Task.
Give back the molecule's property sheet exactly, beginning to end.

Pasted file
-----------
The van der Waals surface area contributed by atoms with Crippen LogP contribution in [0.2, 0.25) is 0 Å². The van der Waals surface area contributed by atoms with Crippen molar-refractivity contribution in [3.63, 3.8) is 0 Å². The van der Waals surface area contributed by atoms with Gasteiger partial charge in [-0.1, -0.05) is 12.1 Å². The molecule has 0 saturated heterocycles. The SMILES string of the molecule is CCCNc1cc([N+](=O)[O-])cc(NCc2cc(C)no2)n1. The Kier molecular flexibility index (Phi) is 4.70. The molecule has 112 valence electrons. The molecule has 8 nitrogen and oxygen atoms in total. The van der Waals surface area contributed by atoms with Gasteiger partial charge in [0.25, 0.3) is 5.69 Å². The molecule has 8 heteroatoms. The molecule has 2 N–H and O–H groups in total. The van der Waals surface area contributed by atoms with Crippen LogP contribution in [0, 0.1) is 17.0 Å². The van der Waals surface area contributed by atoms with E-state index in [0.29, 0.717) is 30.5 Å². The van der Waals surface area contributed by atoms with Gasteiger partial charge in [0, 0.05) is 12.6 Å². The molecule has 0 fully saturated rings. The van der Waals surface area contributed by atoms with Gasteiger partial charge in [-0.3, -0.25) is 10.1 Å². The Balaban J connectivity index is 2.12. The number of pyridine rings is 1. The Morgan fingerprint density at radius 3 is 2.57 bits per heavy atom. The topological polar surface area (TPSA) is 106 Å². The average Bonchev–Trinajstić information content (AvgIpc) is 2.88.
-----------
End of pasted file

The van der Waals surface area contributed by atoms with Crippen LogP contribution in [0.2, 0.25) is 0 Å². The van der Waals surface area contributed by atoms with Crippen molar-refractivity contribution in [3.63, 3.8) is 0 Å². The van der Waals surface area contributed by atoms with Gasteiger partial charge in [-0.1, -0.05) is 12.1 Å². The molecule has 0 saturated heterocycles. The SMILES string of the molecule is CCCNc1cc([N+](=O)[O-])cc(NCc2cc(C)no2)n1. The Kier molecular flexibility index (Phi) is 4.70. The molecule has 112 valence electrons. The molecule has 8 nitrogen and oxygen atoms in total. The van der Waals surface area contributed by atoms with Gasteiger partial charge in [0.25, 0.3) is 5.69 Å². The molecule has 8 heteroatoms. The molecule has 2 N–H and O–H groups in total. The van der Waals surface area contributed by atoms with Crippen LogP contribution in [0, 0.1) is 17.0 Å². The van der Waals surface area contributed by atoms with E-state index in [0.29, 0.717) is 30.5 Å². The van der Waals surface area contributed by atoms with Gasteiger partial charge in [0, 0.05) is 12.6 Å². The molecule has 0 fully saturated rings. The van der Waals surface area contributed by atoms with Gasteiger partial charge in [-0.3, -0.25) is 10.1 Å². The Balaban J connectivity index is 2.12. The number of pyridine rings is 1. The Morgan fingerprint density at radius 3 is 2.57 bits per heavy atom. The topological polar surface area (TPSA) is 106 Å². The average Bonchev–Trinajstić information content (AvgIpc) is 2.88.